The Cost of Conveyance

The convoy system works well for entrepreneurs who transport goods to families and supplies to stores in Zimbabwe: The owner of a convenience store I visited told me that what he buys for a few rand in South Africa he can resell to make a 1,000-percent profit in Harare. Another woman I spoke with, who runs an import-export business from China, is planning to start shipping supplies from South Africa as well because of the high demand.

But it is hard on those who need to send money or groceries back home. Selena Mukoko, a woman from Zimbabwe now living in Botswana, laments the cost of transporting goods every two or three weeks to her mother back in Harare. High transaction fees stop her from wiring money directly through establishments like Western Union, so she must pay convoys to physically take cash or food: a cheaper but still costly alternative.

The buses and freights on which she sends items are usually reliable— for the amount she pays, Mukoko said, “they’d better be.” But shipping prices are based on weight, and since the most commonly shipped goods are food and clothes, both heavy items, the final cost is fairly high. Still, it is cheaper to purchase products in South Africa or Botswana and to pay for shipping than to wire money to buy them in overpriced Zimbabwe.

Because of cost, many Zimbabweans have turned to the Internet for shipping options. Mukuru, an online delivery program, was started by a group of Zimbabweans in London who found dispatching goods home even more difficult given the greater distance. Using Mukuru, a Zimbabwean living abroad can log on and simply press a button to order a food basket, airtime, SIM cards, or fuel vouchers for family back home, inputting relatives’ contact information and paying for it all with a credit card. Mukuru then sends the purchaser’s relatives a transaction code number via text message, which they can use to collect food, fuel, cash, or a SIM card from various local agents working for Mukuru in Zimbabwe.

Mukuru has expanded to serve South African families as well and will soon open up in Kenya, Malawi, and Zambia. The site aims to allow expatriates anywhere in the world to buy groceries for relatives back home. “Zimbabweans are inventive,” Mukoko said with a grin. Since Mukuru opened almost four years ago, she has often logged onto the site to buy goods for her mother rather than shop on the streets of Gaborone.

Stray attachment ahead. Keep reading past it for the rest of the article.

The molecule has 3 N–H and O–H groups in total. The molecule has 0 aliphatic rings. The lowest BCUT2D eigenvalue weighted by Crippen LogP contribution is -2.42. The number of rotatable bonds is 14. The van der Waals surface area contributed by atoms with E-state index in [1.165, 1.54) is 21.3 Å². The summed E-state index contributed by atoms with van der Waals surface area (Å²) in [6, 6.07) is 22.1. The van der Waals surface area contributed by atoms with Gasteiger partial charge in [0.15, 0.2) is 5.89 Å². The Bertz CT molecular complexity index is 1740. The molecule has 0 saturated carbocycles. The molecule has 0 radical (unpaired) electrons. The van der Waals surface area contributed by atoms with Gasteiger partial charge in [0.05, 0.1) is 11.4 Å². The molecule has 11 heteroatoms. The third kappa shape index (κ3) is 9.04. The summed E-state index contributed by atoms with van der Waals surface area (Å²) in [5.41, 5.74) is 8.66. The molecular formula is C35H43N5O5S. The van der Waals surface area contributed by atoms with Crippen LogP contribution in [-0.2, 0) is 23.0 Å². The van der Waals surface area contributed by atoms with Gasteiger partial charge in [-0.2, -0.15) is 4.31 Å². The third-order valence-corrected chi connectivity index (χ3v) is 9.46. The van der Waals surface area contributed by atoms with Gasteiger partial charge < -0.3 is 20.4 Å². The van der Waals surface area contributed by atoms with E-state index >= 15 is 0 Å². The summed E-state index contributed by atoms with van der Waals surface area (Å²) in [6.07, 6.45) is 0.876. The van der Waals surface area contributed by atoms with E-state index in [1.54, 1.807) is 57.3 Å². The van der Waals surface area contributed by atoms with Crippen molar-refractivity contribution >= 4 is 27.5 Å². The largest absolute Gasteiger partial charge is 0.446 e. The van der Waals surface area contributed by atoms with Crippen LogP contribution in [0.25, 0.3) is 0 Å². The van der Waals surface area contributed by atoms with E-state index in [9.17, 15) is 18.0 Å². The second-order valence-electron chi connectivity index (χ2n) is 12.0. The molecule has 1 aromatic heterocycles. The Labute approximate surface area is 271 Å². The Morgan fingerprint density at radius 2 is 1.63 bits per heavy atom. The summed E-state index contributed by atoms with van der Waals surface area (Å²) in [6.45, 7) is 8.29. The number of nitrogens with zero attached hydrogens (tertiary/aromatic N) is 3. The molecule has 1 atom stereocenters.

Afloat, but For How Long?

The extra money from abroad means cash for food, petrol, or high school and university fees. But remittances cannot be expected to sustain a national population like Zimbabwe’s for too much longer.

The people keeping Zimbabwe alive from afar—those Tawanda said are missing from the streets of Kwekwe—once represented an optimistic future for their country. They were university students, teachers, doctors, mechanics, and engineers. Tinashe, who now works as a receptionist, was a psychology student. His friend Nicholas was a chief statistician at a major bank in Harare but now works as a part-time painter. Mukoko is a professor. All three want to eventually return to help rebuild their homes and to see their families. But instead of being able to use their skills to develop their country, these expatriates work wherever they can, hoping to earn enough to survive where they are and to keep their families from suffering in Zimbabwe.

According to a top American diplomat at the U.S. embassy in Harare, who asked that his name be withheld, remittances from people like Tinashe and Mukoko are “keeping this place afloat.” But money and basic supplies from abroad are not long-term substitutes for a working economy. Zimbabwe will never improve unless inflation is under control, people can find employment, and foreign investors return. Until then, the nation will be left in a state of decline as more and more Zimbabweans flee their country. As long as their families are impoverished and there is no work to be found, they know they cannot go back home.

Tinashe and Mukoko are among many Zimbabweans praying this economic exile will soon end.

Alaina Varvaloucas is a senior Political Science major in Timothy Dwight College.

All names have been changed to protect the privacy and security of the interviewees.